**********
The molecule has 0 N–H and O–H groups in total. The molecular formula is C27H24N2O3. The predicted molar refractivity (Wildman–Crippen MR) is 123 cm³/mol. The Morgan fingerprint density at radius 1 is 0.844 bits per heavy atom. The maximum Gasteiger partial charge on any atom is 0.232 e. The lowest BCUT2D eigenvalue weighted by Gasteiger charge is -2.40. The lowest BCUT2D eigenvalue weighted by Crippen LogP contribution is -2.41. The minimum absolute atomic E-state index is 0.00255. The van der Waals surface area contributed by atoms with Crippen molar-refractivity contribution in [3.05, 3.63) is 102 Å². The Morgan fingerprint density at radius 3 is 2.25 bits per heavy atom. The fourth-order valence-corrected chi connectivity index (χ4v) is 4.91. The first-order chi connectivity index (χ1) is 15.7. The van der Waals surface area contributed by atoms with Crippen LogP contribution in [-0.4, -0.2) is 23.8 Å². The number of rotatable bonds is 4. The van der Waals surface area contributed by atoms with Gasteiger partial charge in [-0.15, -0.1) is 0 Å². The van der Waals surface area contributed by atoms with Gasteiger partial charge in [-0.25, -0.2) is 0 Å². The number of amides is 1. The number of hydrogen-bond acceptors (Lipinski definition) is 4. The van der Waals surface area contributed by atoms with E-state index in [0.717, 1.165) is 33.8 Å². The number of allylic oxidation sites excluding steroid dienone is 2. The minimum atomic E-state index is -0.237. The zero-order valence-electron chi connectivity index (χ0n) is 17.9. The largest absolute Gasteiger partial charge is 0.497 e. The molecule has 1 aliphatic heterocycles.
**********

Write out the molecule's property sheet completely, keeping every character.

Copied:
The molecule has 0 N–H and O–H groups in total. The molecular formula is C27H24N2O3. The predicted molar refractivity (Wildman–Crippen MR) is 123 cm³/mol. The Morgan fingerprint density at radius 1 is 0.844 bits per heavy atom. The maximum Gasteiger partial charge on any atom is 0.232 e. The lowest BCUT2D eigenvalue weighted by Gasteiger charge is -2.40. The lowest BCUT2D eigenvalue weighted by Crippen LogP contribution is -2.41. The minimum absolute atomic E-state index is 0.00255. The van der Waals surface area contributed by atoms with Crippen molar-refractivity contribution in [3.05, 3.63) is 102 Å². The Morgan fingerprint density at radius 3 is 2.25 bits per heavy atom. The fourth-order valence-corrected chi connectivity index (χ4v) is 4.91. The first-order chi connectivity index (χ1) is 15.7. The van der Waals surface area contributed by atoms with Crippen LogP contribution in [-0.4, -0.2) is 23.8 Å². The number of rotatable bonds is 4. The van der Waals surface area contributed by atoms with Gasteiger partial charge in [-0.15, -0.1) is 0 Å². The van der Waals surface area contributed by atoms with Gasteiger partial charge in [-0.25, -0.2) is 0 Å². The number of amides is 1. The number of hydrogen-bond acceptors (Lipinski definition) is 4. The van der Waals surface area contributed by atoms with E-state index in [0.717, 1.165) is 33.8 Å². The number of allylic oxidation sites excluding steroid dienone is 2. The minimum atomic E-state index is -0.237. The zero-order valence-electron chi connectivity index (χ0n) is 17.9. The largest absolute Gasteiger partial charge is 0.497 e. The molecule has 1 aliphatic heterocycles.